Electrical energy

electrical energy
Two depictions of electrical energy: the top diagram showing mechanical work being converted into light via electromagnetic induction; the bottom diagram shows sun light being converted into the rotative movement of an electric motor.
In science, electrical energy is energy associated with the flow of charge, e.g. an electron or ion, in a conductor, such as copper or an axon.

In circa 580BC, Greek thinker Thales, noted that when amber was rubbed, straw attracted to it, and therein made the first type of observations on the properties of electricity.

In circa 1670, German engineer Otto Guericke and built his electrostatic generator (c.1670).

In 1744, the Leyden jar, a type of charge storage device, was invented in Leiden.

In 1776, Italian physician Luigi Galvani discovered the ability of circuit-induced dead twitching frog legs by led to the hypothesis of "animal electricity" to explain this phenomenon, a theory which led to the invention of the batter or voltaic pile by Italian physicist Alessandro Volta in 1800. [2]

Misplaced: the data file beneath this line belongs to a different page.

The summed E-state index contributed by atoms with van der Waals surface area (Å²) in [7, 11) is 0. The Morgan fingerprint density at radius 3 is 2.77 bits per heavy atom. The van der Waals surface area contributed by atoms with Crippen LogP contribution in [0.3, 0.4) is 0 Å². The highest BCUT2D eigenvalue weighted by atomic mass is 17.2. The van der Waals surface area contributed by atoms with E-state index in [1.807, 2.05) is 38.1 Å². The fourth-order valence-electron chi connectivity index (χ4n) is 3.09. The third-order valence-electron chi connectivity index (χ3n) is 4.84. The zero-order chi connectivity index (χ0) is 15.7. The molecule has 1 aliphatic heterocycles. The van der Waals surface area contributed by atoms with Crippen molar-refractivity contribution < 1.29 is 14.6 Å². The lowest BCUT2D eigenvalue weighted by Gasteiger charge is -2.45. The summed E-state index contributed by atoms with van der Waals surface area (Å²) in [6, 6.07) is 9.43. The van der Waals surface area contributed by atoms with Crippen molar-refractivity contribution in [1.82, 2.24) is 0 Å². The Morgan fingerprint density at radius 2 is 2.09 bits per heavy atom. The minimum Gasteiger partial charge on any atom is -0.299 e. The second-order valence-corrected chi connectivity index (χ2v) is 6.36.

In 1802, Humphry Davy passed the current of an extremely powerful battery through a thin strip of platinum, heating the filament enough to make incandescent light, wherein electrical energy was transformed into heat by passing an electric current though a resistance. [1]

In the 1840s, experimental mechanical equivalent of heat measurement of electrical energy was done by English scientist James Joule.

See also

1. Fermi, Enrico. (1936). Thermodynamics. Prentice Hall.
2. Thims, Libb. (2007). Human Chemistry (Volume One) (pg. 214). Morrisville, NC: LuLu.

Further reading

● Berg, Ernst J. (1907). Electrical Energy: its Generation, Transmission, and Utilization. McGraw Publishing Co.

External links

Electrical energy – theFreeDictionary.com.

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